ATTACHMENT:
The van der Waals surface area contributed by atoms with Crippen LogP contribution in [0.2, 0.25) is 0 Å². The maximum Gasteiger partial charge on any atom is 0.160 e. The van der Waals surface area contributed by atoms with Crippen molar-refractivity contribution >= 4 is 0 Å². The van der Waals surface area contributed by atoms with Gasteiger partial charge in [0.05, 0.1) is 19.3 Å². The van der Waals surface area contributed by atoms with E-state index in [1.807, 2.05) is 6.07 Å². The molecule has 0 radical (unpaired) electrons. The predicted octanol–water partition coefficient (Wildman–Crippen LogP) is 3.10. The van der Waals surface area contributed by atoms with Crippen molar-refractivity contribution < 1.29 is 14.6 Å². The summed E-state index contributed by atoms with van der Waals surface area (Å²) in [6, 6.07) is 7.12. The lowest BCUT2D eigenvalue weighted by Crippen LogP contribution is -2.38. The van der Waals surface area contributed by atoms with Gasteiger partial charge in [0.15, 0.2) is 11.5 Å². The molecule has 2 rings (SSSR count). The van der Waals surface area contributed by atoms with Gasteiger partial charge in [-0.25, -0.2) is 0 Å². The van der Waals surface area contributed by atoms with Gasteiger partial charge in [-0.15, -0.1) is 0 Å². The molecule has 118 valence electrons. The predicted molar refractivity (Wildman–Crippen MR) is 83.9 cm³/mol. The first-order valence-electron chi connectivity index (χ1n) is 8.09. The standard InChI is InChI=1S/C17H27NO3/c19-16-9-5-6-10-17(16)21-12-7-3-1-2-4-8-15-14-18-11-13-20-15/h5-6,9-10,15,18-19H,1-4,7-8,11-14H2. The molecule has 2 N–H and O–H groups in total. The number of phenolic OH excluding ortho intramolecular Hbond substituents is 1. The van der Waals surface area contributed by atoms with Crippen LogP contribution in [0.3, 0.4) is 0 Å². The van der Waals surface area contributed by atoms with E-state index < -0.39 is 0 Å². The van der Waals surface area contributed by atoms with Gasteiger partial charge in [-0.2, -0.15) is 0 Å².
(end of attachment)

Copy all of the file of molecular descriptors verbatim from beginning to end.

The van der Waals surface area contributed by atoms with Crippen LogP contribution in [0.2, 0.25) is 0 Å². The maximum Gasteiger partial charge on any atom is 0.160 e. The van der Waals surface area contributed by atoms with Crippen molar-refractivity contribution >= 4 is 0 Å². The van der Waals surface area contributed by atoms with Gasteiger partial charge in [0.05, 0.1) is 19.3 Å². The van der Waals surface area contributed by atoms with E-state index in [1.807, 2.05) is 6.07 Å². The molecule has 0 radical (unpaired) electrons. The predicted octanol–water partition coefficient (Wildman–Crippen LogP) is 3.10. The van der Waals surface area contributed by atoms with Crippen molar-refractivity contribution < 1.29 is 14.6 Å². The summed E-state index contributed by atoms with van der Waals surface area (Å²) in [6, 6.07) is 7.12. The lowest BCUT2D eigenvalue weighted by Crippen LogP contribution is -2.38. The van der Waals surface area contributed by atoms with Gasteiger partial charge in [0.15, 0.2) is 11.5 Å². The molecule has 2 rings (SSSR count). The van der Waals surface area contributed by atoms with Gasteiger partial charge in [-0.25, -0.2) is 0 Å². The van der Waals surface area contributed by atoms with Gasteiger partial charge in [-0.15, -0.1) is 0 Å². The molecule has 118 valence electrons. The predicted molar refractivity (Wildman–Crippen MR) is 83.9 cm³/mol. The first-order valence-electron chi connectivity index (χ1n) is 8.09. The standard InChI is InChI=1S/C17H27NO3/c19-16-9-5-6-10-17(16)21-12-7-3-1-2-4-8-15-14-18-11-13-20-15/h5-6,9-10,15,18-19H,1-4,7-8,11-14H2. The molecule has 2 N–H and O–H groups in total. The number of phenolic OH excluding ortho intramolecular Hbond substituents is 1. The van der Waals surface area contributed by atoms with Crippen LogP contribution in [0.3, 0.4) is 0 Å². The van der Waals surface area contributed by atoms with E-state index < -0.39 is 0 Å². The van der Waals surface area contributed by atoms with Gasteiger partial charge in [-0.2, -0.15) is 0 Å².